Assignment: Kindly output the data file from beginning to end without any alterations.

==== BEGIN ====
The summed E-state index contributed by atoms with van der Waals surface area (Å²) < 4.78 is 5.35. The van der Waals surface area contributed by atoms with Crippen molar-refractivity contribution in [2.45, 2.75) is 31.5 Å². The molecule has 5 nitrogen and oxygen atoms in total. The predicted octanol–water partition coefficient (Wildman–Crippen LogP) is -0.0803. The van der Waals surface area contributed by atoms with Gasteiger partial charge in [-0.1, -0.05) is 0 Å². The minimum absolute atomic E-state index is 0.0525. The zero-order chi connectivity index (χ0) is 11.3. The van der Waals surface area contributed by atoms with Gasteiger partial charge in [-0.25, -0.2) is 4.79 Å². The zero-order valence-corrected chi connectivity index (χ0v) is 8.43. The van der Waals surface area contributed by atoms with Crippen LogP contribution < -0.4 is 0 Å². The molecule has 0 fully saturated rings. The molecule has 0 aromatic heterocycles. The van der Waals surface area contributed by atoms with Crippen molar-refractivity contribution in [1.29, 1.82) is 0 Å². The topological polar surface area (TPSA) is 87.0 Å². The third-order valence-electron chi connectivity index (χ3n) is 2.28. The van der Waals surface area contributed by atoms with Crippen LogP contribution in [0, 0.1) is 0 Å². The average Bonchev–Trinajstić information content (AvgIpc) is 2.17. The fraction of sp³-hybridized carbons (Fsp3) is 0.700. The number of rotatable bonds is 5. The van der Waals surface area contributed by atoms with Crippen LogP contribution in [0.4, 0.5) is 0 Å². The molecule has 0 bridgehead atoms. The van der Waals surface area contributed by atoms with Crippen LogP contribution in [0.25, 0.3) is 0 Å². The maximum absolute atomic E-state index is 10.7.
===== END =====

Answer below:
The summed E-state index contributed by atoms with van der Waals surface area (Å²) < 4.78 is 5.35. The van der Waals surface area contributed by atoms with Crippen molar-refractivity contribution in [2.45, 2.75) is 31.5 Å². The molecule has 5 nitrogen and oxygen atoms in total. The predicted octanol–water partition coefficient (Wildman–Crippen LogP) is -0.0803. The van der Waals surface area contributed by atoms with Gasteiger partial charge in [-0.1, -0.05) is 0 Å². The minimum absolute atomic E-state index is 0.0525. The zero-order chi connectivity index (χ0) is 11.3. The van der Waals surface area contributed by atoms with Gasteiger partial charge in [-0.25, -0.2) is 4.79 Å². The zero-order valence-corrected chi connectivity index (χ0v) is 8.43. The van der Waals surface area contributed by atoms with Crippen LogP contribution < -0.4 is 0 Å². The molecule has 0 fully saturated rings. The molecule has 0 aromatic heterocycles. The van der Waals surface area contributed by atoms with Crippen molar-refractivity contribution in [1.29, 1.82) is 0 Å². The topological polar surface area (TPSA) is 87.0 Å². The third-order valence-electron chi connectivity index (χ3n) is 2.28. The van der Waals surface area contributed by atoms with Crippen LogP contribution in [0, 0.1) is 0 Å². The average Bonchev–Trinajstić information content (AvgIpc) is 2.17. The fraction of sp³-hybridized carbons (Fsp3) is 0.700. The number of rotatable bonds is 5. The van der Waals surface area contributed by atoms with Crippen LogP contribution in [0.4, 0.5) is 0 Å². The molecule has 0 bridgehead atoms. The van der Waals surface area contributed by atoms with Crippen LogP contribution in [0.25, 0.3) is 0 Å². The maximum absolute atomic E-state index is 10.7.